Marathon Man (3) – Louis Rosier’s near-solo triumph

Marathon Man (3) – Louis Rosier’s near-solo triumph

Louis Rosier, a garage owner from Clermont-Ferrand, took part in the 1950 Le Mans 24 Hours with his son, Jean-Louis. They competed in a Talbot that resembled a remnant of the pre-war era.

After four hours of the race, Louis Rosier lay in second place. Encouraged by his reasonable start, he stepped on the gas – and pulverised the 1939 lap record by twenty seconds in the process! Snubbing the notion of “sharing” the wheel, Rosier Senior rolled off stint after stint despite being almost taken out by an owl that demolished the Talbot’s tiny windscreen. He was also forced to pit when the rocker arm was reshaped by an unintentional downshift from fifth to second gear.

The noise on reaching the garage startled Rosier’s mechanic, Robert Aumaitre, a veteran of many pre-war Bugatti campaigns. Aumaitre urged the horde of inquisitive ACO officials to accept a glass of champagne proffered by the Talbot drivers’ wives while he slipped into the truck for “a bite to eat” in preparation for the job ahead. The cunning mechanic reappeared with an oversized sandwich which concealed a new rocker arm! Forty-five minutes later, the part was in place and Jean-Louis took over for three laps while his father refuelled on bananas. Once back behind the wheel, the replenished Rosier stormed back into the lead and claimed a memorable Le Mans victory. The triumph was all the more remarkable in view of the tremendous energy required to handle the massive two-seater GS version of the Talbot TS 26, based on the Formula One single-seater to which motorcycle mudguards, extra headlamps and drum brakes had been added, as well as the tiny windscreen that failed the bird test.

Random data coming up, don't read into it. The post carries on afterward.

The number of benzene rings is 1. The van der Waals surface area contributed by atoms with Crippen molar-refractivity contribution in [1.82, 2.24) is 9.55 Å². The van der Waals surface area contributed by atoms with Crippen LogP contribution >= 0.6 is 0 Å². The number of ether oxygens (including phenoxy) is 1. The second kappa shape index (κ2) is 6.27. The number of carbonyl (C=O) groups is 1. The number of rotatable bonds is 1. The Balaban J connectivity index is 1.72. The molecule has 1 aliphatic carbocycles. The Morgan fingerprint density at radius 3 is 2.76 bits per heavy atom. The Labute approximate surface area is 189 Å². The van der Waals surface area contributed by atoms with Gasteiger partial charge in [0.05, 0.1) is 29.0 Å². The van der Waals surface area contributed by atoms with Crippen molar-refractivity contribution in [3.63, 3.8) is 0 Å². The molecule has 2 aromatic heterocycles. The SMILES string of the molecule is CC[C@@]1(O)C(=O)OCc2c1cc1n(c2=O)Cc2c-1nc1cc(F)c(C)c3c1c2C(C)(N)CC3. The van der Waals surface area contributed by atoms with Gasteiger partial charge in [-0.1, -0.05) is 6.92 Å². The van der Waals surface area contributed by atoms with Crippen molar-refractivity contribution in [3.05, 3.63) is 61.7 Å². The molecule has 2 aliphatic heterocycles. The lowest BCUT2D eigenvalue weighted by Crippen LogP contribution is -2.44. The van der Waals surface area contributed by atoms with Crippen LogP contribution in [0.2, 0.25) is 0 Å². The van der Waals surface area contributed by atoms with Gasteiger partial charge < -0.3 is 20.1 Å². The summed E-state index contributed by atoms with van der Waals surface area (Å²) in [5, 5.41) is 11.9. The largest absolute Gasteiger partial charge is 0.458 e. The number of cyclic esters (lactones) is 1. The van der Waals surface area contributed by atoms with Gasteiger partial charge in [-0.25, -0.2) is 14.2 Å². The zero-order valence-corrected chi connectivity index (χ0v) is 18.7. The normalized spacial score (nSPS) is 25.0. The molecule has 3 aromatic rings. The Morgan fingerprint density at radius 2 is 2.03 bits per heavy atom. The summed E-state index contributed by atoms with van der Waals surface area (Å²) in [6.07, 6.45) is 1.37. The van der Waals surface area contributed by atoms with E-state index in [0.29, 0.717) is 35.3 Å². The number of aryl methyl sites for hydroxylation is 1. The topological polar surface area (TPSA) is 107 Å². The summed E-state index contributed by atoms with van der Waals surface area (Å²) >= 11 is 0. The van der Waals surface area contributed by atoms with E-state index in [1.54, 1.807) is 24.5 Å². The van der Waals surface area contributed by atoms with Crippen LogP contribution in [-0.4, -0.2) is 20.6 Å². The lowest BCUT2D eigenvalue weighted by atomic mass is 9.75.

An alternative rendition of the story of Rosier’s epic performance claims that his son completed one or two stints. No matter – what is certain is that Louis Rosier spent at least 22 hours at the wheel.

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